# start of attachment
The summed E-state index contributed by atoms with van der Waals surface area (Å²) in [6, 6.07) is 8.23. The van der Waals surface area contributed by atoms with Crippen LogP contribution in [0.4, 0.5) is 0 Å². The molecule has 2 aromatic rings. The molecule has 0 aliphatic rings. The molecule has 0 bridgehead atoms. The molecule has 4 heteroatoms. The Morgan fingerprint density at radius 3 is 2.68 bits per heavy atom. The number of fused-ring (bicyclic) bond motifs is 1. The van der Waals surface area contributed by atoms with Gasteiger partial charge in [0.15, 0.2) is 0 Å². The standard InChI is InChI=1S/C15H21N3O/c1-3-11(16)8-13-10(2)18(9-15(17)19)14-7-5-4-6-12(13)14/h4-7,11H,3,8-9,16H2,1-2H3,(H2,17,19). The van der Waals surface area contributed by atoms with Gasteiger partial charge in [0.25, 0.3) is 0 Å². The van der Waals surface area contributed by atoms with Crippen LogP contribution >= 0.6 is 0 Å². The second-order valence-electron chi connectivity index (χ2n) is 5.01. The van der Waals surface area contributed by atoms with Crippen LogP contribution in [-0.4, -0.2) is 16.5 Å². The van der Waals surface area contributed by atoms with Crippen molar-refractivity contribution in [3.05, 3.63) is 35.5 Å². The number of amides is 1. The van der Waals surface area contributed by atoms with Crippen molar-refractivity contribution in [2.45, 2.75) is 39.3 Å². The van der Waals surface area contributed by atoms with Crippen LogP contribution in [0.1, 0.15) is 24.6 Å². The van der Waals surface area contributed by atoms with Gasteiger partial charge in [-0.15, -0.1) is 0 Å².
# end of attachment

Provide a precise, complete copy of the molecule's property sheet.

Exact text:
The summed E-state index contributed by atoms with van der Waals surface area (Å²) in [6, 6.07) is 8.23. The van der Waals surface area contributed by atoms with Crippen LogP contribution in [0.4, 0.5) is 0 Å². The molecule has 2 aromatic rings. The molecule has 0 aliphatic rings. The molecule has 0 bridgehead atoms. The molecule has 4 heteroatoms. The Morgan fingerprint density at radius 3 is 2.68 bits per heavy atom. The number of fused-ring (bicyclic) bond motifs is 1. The van der Waals surface area contributed by atoms with Gasteiger partial charge in [0.15, 0.2) is 0 Å². The standard InChI is InChI=1S/C15H21N3O/c1-3-11(16)8-13-10(2)18(9-15(17)19)14-7-5-4-6-12(13)14/h4-7,11H,3,8-9,16H2,1-2H3,(H2,17,19). The van der Waals surface area contributed by atoms with Gasteiger partial charge in [0.25, 0.3) is 0 Å². The van der Waals surface area contributed by atoms with Crippen LogP contribution >= 0.6 is 0 Å². The second-order valence-electron chi connectivity index (χ2n) is 5.01. The van der Waals surface area contributed by atoms with Crippen LogP contribution in [-0.4, -0.2) is 16.5 Å². The van der Waals surface area contributed by atoms with Crippen molar-refractivity contribution in [3.05, 3.63) is 35.5 Å². The number of amides is 1. The van der Waals surface area contributed by atoms with Crippen molar-refractivity contribution in [2.45, 2.75) is 39.3 Å². The van der Waals surface area contributed by atoms with Crippen LogP contribution in [0.1, 0.15) is 24.6 Å². The van der Waals surface area contributed by atoms with Gasteiger partial charge in [-0.15, -0.1) is 0 Å².